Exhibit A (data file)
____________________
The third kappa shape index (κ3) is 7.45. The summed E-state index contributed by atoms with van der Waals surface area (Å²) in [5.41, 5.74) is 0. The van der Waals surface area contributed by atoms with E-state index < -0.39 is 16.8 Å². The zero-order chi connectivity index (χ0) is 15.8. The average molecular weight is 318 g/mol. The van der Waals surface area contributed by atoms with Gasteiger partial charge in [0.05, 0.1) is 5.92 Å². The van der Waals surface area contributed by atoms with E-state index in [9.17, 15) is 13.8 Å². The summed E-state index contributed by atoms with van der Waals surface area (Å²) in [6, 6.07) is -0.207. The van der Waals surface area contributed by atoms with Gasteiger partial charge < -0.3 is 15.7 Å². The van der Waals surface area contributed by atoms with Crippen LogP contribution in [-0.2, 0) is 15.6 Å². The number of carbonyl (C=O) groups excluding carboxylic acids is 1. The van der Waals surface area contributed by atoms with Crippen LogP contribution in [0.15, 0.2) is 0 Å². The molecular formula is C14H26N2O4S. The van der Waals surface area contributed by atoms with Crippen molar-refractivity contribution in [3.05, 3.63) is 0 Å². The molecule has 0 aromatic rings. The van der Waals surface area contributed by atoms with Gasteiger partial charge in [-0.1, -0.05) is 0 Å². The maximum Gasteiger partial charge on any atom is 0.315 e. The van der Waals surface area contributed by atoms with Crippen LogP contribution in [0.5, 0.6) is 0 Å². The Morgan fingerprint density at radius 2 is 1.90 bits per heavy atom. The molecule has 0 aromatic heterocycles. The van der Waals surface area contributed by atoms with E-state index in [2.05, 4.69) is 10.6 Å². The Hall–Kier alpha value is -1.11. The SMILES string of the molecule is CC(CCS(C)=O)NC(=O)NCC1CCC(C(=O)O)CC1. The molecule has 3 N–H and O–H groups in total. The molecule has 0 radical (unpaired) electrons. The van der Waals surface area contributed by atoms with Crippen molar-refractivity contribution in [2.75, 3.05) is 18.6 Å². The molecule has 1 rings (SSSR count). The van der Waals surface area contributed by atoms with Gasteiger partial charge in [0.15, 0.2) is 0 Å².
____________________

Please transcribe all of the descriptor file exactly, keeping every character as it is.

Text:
The third kappa shape index (κ3) is 7.45. The summed E-state index contributed by atoms with van der Waals surface area (Å²) in [5.41, 5.74) is 0. The van der Waals surface area contributed by atoms with E-state index < -0.39 is 16.8 Å². The zero-order chi connectivity index (χ0) is 15.8. The average molecular weight is 318 g/mol. The van der Waals surface area contributed by atoms with Gasteiger partial charge in [0.05, 0.1) is 5.92 Å². The van der Waals surface area contributed by atoms with E-state index in [9.17, 15) is 13.8 Å². The summed E-state index contributed by atoms with van der Waals surface area (Å²) in [6, 6.07) is -0.207. The van der Waals surface area contributed by atoms with Gasteiger partial charge < -0.3 is 15.7 Å². The van der Waals surface area contributed by atoms with Crippen LogP contribution in [-0.2, 0) is 15.6 Å². The number of carbonyl (C=O) groups excluding carboxylic acids is 1. The van der Waals surface area contributed by atoms with Crippen LogP contribution in [0.15, 0.2) is 0 Å². The molecular formula is C14H26N2O4S. The van der Waals surface area contributed by atoms with Crippen molar-refractivity contribution in [3.05, 3.63) is 0 Å². The molecule has 0 aromatic rings. The van der Waals surface area contributed by atoms with Gasteiger partial charge in [-0.1, -0.05) is 0 Å². The maximum Gasteiger partial charge on any atom is 0.315 e. The van der Waals surface area contributed by atoms with Crippen LogP contribution in [0.5, 0.6) is 0 Å². The Morgan fingerprint density at radius 2 is 1.90 bits per heavy atom. The molecule has 0 aromatic heterocycles. The van der Waals surface area contributed by atoms with E-state index in [2.05, 4.69) is 10.6 Å². The Hall–Kier alpha value is -1.11. The SMILES string of the molecule is CC(CCS(C)=O)NC(=O)NCC1CCC(C(=O)O)CC1. The molecule has 3 N–H and O–H groups in total. The molecule has 0 radical (unpaired) electrons. The van der Waals surface area contributed by atoms with Crippen molar-refractivity contribution in [2.75, 3.05) is 18.6 Å². The molecule has 1 rings (SSSR count). The van der Waals surface area contributed by atoms with Gasteiger partial charge in [0.15, 0.2) is 0 Å².